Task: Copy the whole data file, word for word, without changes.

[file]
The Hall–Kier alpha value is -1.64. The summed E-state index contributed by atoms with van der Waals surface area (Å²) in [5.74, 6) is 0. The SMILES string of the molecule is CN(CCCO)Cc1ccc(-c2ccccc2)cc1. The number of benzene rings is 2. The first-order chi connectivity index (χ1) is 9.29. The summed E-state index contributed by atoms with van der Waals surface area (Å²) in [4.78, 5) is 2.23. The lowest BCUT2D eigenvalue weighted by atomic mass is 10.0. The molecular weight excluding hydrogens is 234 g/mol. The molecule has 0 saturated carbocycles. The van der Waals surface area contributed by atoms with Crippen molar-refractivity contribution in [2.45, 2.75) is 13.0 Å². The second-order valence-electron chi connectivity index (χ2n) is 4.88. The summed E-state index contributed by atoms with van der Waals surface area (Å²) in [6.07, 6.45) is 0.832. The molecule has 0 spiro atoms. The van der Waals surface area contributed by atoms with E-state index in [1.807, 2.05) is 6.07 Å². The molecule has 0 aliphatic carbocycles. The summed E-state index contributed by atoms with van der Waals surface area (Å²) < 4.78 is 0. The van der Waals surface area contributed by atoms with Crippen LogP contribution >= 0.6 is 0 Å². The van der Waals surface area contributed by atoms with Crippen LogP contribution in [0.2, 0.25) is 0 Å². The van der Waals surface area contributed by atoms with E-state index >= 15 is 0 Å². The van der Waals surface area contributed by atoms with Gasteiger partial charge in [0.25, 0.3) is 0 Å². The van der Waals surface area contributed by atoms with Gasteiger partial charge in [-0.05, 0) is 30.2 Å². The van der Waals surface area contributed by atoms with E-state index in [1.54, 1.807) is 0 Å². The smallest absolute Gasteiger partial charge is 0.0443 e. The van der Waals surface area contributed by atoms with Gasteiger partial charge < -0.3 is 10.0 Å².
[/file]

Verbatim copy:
The Hall–Kier alpha value is -1.64. The summed E-state index contributed by atoms with van der Waals surface area (Å²) in [5.74, 6) is 0. The SMILES string of the molecule is CN(CCCO)Cc1ccc(-c2ccccc2)cc1. The number of benzene rings is 2. The first-order chi connectivity index (χ1) is 9.29. The summed E-state index contributed by atoms with van der Waals surface area (Å²) in [4.78, 5) is 2.23. The lowest BCUT2D eigenvalue weighted by atomic mass is 10.0. The molecular weight excluding hydrogens is 234 g/mol. The molecule has 0 saturated carbocycles. The van der Waals surface area contributed by atoms with Crippen molar-refractivity contribution in [2.45, 2.75) is 13.0 Å². The second-order valence-electron chi connectivity index (χ2n) is 4.88. The summed E-state index contributed by atoms with van der Waals surface area (Å²) in [6.07, 6.45) is 0.832. The molecule has 0 spiro atoms. The van der Waals surface area contributed by atoms with E-state index in [1.807, 2.05) is 6.07 Å². The molecule has 0 aliphatic carbocycles. The summed E-state index contributed by atoms with van der Waals surface area (Å²) < 4.78 is 0. The van der Waals surface area contributed by atoms with Crippen LogP contribution >= 0.6 is 0 Å². The van der Waals surface area contributed by atoms with Crippen LogP contribution in [0.2, 0.25) is 0 Å². The van der Waals surface area contributed by atoms with E-state index >= 15 is 0 Å². The van der Waals surface area contributed by atoms with Gasteiger partial charge in [0.25, 0.3) is 0 Å². The van der Waals surface area contributed by atoms with Gasteiger partial charge in [-0.05, 0) is 30.2 Å². The van der Waals surface area contributed by atoms with E-state index in [1.54, 1.807) is 0 Å². The smallest absolute Gasteiger partial charge is 0.0443 e. The van der Waals surface area contributed by atoms with Gasteiger partial charge < -0.3 is 10.0 Å².